Weekly News Recap
- Amazon announces its Halo health and wellness wearable, app, and membership program, with Cerner posting its own news that it has integrated the device with Millennium.
- Konica Minolta Healthcare Americas Inc. will pay $500,000 to settle federal false claims allegations that its former Viztek subsidiary fraudulently earned certification for its EXA EHR that allowed users to claim Meaningful Use funds.
- The private equity owners of behavioral software vendors Qualifacts and Credible Behavioral Health announce that they will merge their respective companies.
- CMS issues emergency regulations that require hospitals to report their COVID-19 capacity data daily to HHS to continue being paid by Medicare and Medicaid.
- Google Cloud will invest $100 million in Amwell when the company begins public trading.
- The VA implements patient scheduling in an Ohio facility in its first Cerner go-live.
Best Reader Comments
There are some really affordable solutions that allow patients to either pre-register online or fill out information on a tablet or other mobile device when they’re checking in. It’s more convenient for the patient and eliminates a lot of expensive data entry in the back office. You can also do things like connect to a clearinghouse to check a patient’s insurance coverage. I’m no longer surprised at how much hospitals and clinics invest in technology, but still waste time and money with manual paper processes, but it’s hard to fathom. (Greg Mennegar)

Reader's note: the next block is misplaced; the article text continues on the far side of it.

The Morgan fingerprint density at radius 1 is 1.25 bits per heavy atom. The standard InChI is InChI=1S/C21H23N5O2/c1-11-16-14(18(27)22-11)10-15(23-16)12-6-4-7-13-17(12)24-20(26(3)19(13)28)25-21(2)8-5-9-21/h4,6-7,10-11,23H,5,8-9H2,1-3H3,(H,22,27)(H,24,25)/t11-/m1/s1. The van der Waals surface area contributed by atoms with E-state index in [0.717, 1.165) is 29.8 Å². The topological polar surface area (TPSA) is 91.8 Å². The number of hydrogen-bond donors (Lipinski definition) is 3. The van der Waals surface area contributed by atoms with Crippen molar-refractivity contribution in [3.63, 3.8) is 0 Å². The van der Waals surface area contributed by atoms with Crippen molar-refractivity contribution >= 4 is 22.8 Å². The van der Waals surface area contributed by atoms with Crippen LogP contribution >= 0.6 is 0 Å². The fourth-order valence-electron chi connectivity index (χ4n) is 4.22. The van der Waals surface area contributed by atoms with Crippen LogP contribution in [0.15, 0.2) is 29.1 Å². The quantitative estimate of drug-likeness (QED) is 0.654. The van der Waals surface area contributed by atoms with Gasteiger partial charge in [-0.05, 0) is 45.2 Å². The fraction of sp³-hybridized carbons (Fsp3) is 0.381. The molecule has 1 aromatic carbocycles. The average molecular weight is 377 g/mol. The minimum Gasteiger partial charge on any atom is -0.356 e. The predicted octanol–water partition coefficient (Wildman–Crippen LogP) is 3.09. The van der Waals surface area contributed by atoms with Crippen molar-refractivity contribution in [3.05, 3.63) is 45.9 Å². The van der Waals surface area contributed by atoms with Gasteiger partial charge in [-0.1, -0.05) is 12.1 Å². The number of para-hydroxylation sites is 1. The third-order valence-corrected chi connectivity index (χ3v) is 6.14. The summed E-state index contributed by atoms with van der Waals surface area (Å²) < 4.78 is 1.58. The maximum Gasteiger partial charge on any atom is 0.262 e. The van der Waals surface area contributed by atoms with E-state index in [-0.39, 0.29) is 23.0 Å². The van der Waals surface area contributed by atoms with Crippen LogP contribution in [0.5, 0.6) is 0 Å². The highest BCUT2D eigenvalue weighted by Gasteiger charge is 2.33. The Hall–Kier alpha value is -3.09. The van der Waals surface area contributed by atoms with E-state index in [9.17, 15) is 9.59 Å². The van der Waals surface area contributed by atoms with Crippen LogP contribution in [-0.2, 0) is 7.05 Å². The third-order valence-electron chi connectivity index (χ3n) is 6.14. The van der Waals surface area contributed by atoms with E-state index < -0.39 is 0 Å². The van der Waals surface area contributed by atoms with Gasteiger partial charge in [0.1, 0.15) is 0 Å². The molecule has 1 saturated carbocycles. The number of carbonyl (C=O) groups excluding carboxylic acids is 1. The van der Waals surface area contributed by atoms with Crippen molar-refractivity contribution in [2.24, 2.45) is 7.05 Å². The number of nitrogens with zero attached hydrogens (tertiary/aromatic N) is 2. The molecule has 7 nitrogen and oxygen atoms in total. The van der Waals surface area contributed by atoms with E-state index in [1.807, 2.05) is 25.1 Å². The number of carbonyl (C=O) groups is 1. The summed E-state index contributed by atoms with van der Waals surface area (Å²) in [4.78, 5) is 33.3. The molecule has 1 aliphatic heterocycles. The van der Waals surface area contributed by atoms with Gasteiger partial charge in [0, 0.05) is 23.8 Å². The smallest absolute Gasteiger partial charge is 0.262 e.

I am an Epic builder and it annoys me to no end when I pre-register and fill out all the MyChart questionnaires for an appointment at one of the “big hospitals” here in Boston only to be handed a clipboard with the same questionnaire in paper form that I am asked to fill out. I have even offered to show the front desk staff how to print out the filled out questionnaire from my chart to no avail (this has happened to me more than once and in different departments). Sometimes it is less about the lack of technology and more the lack of user training that can be the issue. (Craig Molway)
Any organization that deems it necessary to purchase higher ratings to game the system should be called out. It clearly points to an act of desperation to sell services or products that can’t stand on their own merit or reputation. This is certainly a warning sign to potential clients that an organization is willing to do all the wrong things to get a contact besides providing a high-value / quality service. (PT Franks)
I would argue that the mental / behavioral health crisis that has gained national attention to the pandemic has its roots in young people being taught that certain emotions are bad and to be avoided. If you look at metaphors, happiness is bright and full of sunshine and sadness is blue and full of clouds and rain. Who want want to admit being sad?!? To your point about the person who told you to wear a smile, it’s akin to a person asking you, “How you are?” and only wanting to hear something superficial like “good” or “not bad.” Perhaps many folks don’t have the language or skills to talk about the “bad” emotions in a meaningful way, so they choose avoidance.(Elmer Phd)
Your “compared to a year ago” poll made me smile. Exactly one year ago I was at peak misery of hot, swollen and uncomfortable, because I was nine months pregnant. I was instantly happier, healthier, and more optimistic two days later when our son was born. (What a year)